Two Oz Docs and A Boss

37768979a1cba1a83e162e13c6a6a44b8dc65591Sally Aitkin’s documentary David Stratton: A Cinematic Life is as charming, touching, erudite and opinionated as its subject. The veteran film critic’s life story (or at least, a bare-bones, greatest-hits version of it) is interspersed with about eight extremely interesting close examinations of Australian feature films that Stratton finds seminal, and, to a lesser but totally fun degree, a long lunch of seafood and white wine with Stratton’s long-time TV co-host Margaret Pomeranz (who deserves her own one of these!) I wished it were longer; the audience I was with applauded at the end. ****



359207_m1469233525DreamWorks Animation’s Boss Baby lacks the magic, charm and humour we so routinely get in films from Disney, Pixar and some younger French upstarts. Its central conceit, of a “little brother” baby who’s literally a suit-wearing boss voiced by Alec Baldwin, is a misfire; Baldwin is an adult entertainer and his persona crosses into the body of an infant very uncomfortably. **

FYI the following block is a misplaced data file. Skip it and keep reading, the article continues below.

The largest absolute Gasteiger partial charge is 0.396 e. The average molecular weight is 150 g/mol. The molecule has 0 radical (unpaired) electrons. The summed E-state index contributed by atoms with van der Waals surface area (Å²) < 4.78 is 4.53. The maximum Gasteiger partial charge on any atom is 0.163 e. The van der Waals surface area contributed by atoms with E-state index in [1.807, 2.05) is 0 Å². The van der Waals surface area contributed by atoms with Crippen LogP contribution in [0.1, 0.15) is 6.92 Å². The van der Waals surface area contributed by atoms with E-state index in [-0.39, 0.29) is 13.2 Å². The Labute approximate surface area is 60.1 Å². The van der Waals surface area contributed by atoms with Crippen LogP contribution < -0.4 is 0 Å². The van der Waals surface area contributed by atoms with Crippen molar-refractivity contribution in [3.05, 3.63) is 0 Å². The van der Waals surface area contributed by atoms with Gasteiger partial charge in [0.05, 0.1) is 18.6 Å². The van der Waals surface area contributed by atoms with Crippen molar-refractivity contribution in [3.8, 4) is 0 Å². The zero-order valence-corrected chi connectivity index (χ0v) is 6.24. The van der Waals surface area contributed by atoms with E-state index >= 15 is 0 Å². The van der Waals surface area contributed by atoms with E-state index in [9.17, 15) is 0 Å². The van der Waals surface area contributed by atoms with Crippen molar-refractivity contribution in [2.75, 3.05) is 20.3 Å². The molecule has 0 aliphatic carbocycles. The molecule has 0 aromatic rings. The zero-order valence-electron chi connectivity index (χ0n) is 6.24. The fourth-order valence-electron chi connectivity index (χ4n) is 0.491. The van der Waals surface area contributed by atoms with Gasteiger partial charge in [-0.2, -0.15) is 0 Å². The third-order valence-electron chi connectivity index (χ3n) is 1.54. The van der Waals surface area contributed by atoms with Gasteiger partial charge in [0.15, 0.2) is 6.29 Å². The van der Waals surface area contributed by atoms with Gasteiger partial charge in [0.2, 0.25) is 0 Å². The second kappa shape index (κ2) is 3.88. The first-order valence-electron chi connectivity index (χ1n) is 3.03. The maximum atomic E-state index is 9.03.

The-FamilyThe Family, from writer/director Rosie Jones, recently won the Film Critics Circle of Australia Best Feature Documentary Award. It’s the disturbing story of the creepy cult, known as The Family, lead by Anne Hamilton-Byrne. The children within the cult – some illegally adopted – notoriously wore identical, freakishly blonde bobs, making them resemble the children from Village of the Damned. Jones interviews many of those children who are now scarred adults, as well as the chief investigator who essentially spent his career trying to bring Hamilton-Byrne to justice. Although the film relies too much on an uninspired score and unconvincing re-creations, the core material, and the interviews, are urgent, essential records of an astonishingly awful Australian story. ***

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